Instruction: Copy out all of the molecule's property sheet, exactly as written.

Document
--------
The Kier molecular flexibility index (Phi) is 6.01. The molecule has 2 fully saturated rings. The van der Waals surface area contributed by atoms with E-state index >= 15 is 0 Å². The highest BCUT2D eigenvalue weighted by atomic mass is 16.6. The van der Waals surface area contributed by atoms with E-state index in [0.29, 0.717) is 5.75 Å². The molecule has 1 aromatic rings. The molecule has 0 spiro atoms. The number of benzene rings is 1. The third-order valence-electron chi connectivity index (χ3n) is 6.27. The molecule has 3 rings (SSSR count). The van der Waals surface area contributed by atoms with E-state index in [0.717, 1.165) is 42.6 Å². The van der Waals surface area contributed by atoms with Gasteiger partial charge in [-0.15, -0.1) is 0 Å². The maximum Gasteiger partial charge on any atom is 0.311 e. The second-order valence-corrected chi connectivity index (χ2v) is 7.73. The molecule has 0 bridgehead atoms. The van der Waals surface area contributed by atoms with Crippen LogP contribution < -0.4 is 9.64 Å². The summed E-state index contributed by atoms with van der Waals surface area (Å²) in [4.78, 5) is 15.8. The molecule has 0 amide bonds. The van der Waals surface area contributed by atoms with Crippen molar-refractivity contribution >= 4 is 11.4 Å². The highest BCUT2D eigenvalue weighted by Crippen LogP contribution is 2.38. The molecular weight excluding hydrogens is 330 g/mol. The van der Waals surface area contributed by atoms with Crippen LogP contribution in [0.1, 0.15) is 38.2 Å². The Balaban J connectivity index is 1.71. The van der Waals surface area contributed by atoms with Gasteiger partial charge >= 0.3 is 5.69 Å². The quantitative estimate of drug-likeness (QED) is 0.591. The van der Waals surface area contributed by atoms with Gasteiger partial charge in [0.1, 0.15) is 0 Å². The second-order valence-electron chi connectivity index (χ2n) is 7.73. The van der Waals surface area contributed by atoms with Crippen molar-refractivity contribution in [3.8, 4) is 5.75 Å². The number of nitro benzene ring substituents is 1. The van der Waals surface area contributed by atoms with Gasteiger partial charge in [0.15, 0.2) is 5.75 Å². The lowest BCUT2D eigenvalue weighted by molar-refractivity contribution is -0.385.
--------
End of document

The Kier molecular flexibility index (Phi) is 6.01. The molecule has 2 fully saturated rings. The van der Waals surface area contributed by atoms with E-state index >= 15 is 0 Å². The highest BCUT2D eigenvalue weighted by atomic mass is 16.6. The van der Waals surface area contributed by atoms with E-state index in [0.29, 0.717) is 5.75 Å². The molecule has 1 aromatic rings. The molecule has 0 spiro atoms. The number of benzene rings is 1. The third-order valence-electron chi connectivity index (χ3n) is 6.27. The molecule has 3 rings (SSSR count). The van der Waals surface area contributed by atoms with E-state index in [0.717, 1.165) is 42.6 Å². The van der Waals surface area contributed by atoms with Gasteiger partial charge in [-0.15, -0.1) is 0 Å². The maximum Gasteiger partial charge on any atom is 0.311 e. The second-order valence-corrected chi connectivity index (χ2v) is 7.73. The molecule has 0 bridgehead atoms. The van der Waals surface area contributed by atoms with Crippen LogP contribution < -0.4 is 9.64 Å². The summed E-state index contributed by atoms with van der Waals surface area (Å²) in [4.78, 5) is 15.8. The molecule has 0 amide bonds. The van der Waals surface area contributed by atoms with Crippen molar-refractivity contribution >= 4 is 11.4 Å². The highest BCUT2D eigenvalue weighted by Crippen LogP contribution is 2.38. The molecular weight excluding hydrogens is 330 g/mol. The van der Waals surface area contributed by atoms with Crippen LogP contribution in [0.1, 0.15) is 38.2 Å². The Balaban J connectivity index is 1.71. The van der Waals surface area contributed by atoms with Gasteiger partial charge >= 0.3 is 5.69 Å². The quantitative estimate of drug-likeness (QED) is 0.591. The van der Waals surface area contributed by atoms with Gasteiger partial charge in [0.1, 0.15) is 0 Å². The second-order valence-electron chi connectivity index (χ2n) is 7.73. The van der Waals surface area contributed by atoms with Crippen molar-refractivity contribution in [3.8, 4) is 5.75 Å². The number of nitro benzene ring substituents is 1. The van der Waals surface area contributed by atoms with Gasteiger partial charge in [0.15, 0.2) is 5.75 Å². The lowest BCUT2D eigenvalue weighted by molar-refractivity contribution is -0.385.